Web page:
An examination is made of the hypothesis that endogenous 5-hydroxytryptamine (5-HT) serves as a local hormone regulating ciliary activity in the lamellibranch gill. These cilia are sensitive to exogenous 5-HT and respond to it by a prompt, sustained, and reversible rise in beat frequency; at the same time the carbohydrate metabolism is stimulated, as described elsewhere. Control gill contains small but definite amounts of endogenous 5-HT according to bioassay, fluorometry, and chromatography. The amount can be increased markedly by exposing the isolated gill to the precursor substance 5-hydroxytryptophan but not l-tryptophan. As the tissue level of 5-HT rises, the spontaneous beat frequency also rises. Both remain elevated for hours and perhaps for days. The gill of Mytilus edulis is richer than the gill of Modiolus demissus in both endogenous 5-HT and effective 5-hydroxytryptophan decarboxylase activity. Modiolus gill lacks the 5-hydroxyindole oxidase by which Mytilus gill destroys 5-HT. What if any mechanism exists in Modiolus for degrading 5-HT is not known, but monoamine oxidase is not present. The 5-HT content of Mytilus and Modiolus gill cannot be modified by treatment with reserpine or α-methyl-dopa. Which cells of the gill synthesize and destroy 5-HT has not been established, but these observations support the concept that the physiological activity of lamellibranch gill cilia is controlled by a serotonergic mechanism.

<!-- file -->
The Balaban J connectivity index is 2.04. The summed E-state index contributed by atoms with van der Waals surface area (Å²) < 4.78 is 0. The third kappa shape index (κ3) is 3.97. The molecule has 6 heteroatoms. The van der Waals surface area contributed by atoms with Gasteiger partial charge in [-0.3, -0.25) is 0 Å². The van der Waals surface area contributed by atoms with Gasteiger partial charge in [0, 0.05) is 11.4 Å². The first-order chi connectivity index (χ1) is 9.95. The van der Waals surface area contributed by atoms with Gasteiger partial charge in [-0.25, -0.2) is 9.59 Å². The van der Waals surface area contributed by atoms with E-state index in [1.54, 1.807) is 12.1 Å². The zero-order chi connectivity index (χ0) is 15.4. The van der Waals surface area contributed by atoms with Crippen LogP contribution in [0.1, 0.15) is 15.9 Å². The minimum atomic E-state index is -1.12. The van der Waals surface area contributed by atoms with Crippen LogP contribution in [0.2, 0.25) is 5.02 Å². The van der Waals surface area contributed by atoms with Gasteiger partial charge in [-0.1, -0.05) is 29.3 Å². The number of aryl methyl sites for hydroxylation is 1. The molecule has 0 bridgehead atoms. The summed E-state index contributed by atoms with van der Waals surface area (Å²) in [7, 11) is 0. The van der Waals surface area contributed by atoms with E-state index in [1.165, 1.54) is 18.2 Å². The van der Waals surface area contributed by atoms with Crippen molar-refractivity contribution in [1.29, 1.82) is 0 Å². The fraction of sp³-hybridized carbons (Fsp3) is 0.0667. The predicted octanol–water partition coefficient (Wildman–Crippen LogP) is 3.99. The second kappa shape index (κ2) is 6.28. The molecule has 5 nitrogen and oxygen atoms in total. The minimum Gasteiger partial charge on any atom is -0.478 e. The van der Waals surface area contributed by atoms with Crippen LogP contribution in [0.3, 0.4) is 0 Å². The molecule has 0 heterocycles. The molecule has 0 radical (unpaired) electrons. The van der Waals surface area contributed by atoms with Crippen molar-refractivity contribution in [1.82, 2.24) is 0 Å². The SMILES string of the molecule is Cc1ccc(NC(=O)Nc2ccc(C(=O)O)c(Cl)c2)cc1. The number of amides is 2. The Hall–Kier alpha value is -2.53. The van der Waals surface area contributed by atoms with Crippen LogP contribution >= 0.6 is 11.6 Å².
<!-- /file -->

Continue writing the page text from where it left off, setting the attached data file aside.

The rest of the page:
This content is only available as a PDF.